On the summit of Montmartre's hilltop, lies another great French landmark, the magnificent Sacre-Coeur Basilica. It is unquestionably one of the most beautiful places to visit in Paris to this day with its unique characteristics of Roman-Byzantine architecture that lie in contrast with all the other 19th century structures in the city.
The Sacre-Coeur was built between 1875 and 1914 on the summit of Montmartre's hilltop, the site where the first ever Christian chapel was built in 270 AD. It was built for two reasons, the first being that there was a national vow taken that if Paris made it through the Franco-Prussian war (1870-1871) unscathed, a new church would be built, this was further justified by France believing that when they were defeated by the Prussian army they were being morally condemned for their sins which would naturally require forgiveness. The basilica was named the Sacre-Coeur as it means 'sacred heart' which makes reference to the heart of Jesus.
The Sacre-Coeur is a brilliant white chalky color, it gets the tone from the stones quarried from Chateau-Landon and has managed to remain brilliant as when it gets wet it secretes a substance called calcite which essentially bleaches the stone, which means it basically cleans itself! It stands 83 meters tall and has an exquisite viewing point of Paris from its dome. The campanile, which is an Italian, free-standing clock tower, of Sacre-Coeur is home to the largest bell in France. It is called "La Savoyarde" and weighs a crazy 18 835 kilograms with a 3-meter diameter. When rung "La Savoyarde" can be heard ten kilometers away.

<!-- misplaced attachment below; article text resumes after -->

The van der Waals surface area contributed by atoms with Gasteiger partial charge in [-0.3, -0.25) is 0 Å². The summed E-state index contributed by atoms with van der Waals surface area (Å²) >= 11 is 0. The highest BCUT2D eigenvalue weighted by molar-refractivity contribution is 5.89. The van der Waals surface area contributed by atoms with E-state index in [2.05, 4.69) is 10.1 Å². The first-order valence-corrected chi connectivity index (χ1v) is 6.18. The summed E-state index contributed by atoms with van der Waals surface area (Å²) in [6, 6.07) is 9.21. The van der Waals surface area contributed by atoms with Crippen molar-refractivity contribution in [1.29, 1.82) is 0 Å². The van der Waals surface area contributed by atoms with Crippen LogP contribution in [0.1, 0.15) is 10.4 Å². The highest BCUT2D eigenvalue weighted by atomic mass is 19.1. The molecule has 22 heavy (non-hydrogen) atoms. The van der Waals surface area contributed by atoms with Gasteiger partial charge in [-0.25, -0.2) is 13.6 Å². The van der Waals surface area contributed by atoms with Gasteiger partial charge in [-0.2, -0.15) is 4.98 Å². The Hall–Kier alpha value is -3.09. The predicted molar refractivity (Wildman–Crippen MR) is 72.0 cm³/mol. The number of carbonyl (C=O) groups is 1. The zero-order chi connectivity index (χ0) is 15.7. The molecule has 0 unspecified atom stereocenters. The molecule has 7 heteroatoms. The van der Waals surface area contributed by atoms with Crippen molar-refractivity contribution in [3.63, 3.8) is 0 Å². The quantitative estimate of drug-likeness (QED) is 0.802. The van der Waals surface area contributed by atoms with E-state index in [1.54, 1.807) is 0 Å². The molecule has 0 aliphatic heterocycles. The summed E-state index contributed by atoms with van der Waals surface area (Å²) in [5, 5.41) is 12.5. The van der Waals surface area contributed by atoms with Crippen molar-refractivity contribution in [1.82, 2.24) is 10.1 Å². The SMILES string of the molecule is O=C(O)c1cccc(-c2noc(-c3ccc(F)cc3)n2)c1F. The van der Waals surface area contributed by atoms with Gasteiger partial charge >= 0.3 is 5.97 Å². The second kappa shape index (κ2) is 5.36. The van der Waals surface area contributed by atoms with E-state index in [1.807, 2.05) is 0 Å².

The Sacre-Coeur basilica is the second most visited church in the whole of France after Le Cathédrale de Notre-Dame with over 11.5 million people visiting it annually. Basic entrance into the basilica is free to all but if you wish to venture into the dome or the crypt there is an entrance charge. For a combined ticket to both, it costs 8€ for an adult (over 16 years) and 5€ for a child (4-16 years). To just view the crypt it costs 3€ for an adult and 2€ for a child, and if you wish to just view the dome it costs 6€ for an adult and 4€ for a child. Any children under the age of four years enter for free. The Sacre-Coeur basilica is open every day, from 6 am until 10:30 pm whilst the dome is open from 8:30 am until 8 pm in the summer and in the winter is open from 9 am until 5 pm. Traveling to the Sacre-Coeur can be quite an adventure, with only a fifteen-minute train ride from Paris to Montmartre, from there you can choose whether you want to walk or commute up to the monumental masterpiece. There is the option of the funicular railway or the bus that commutes up the hill otherwise many people take the journey on foot as a sort of pilgrimage, it is also advantageous if you wish to see any other sites on the way.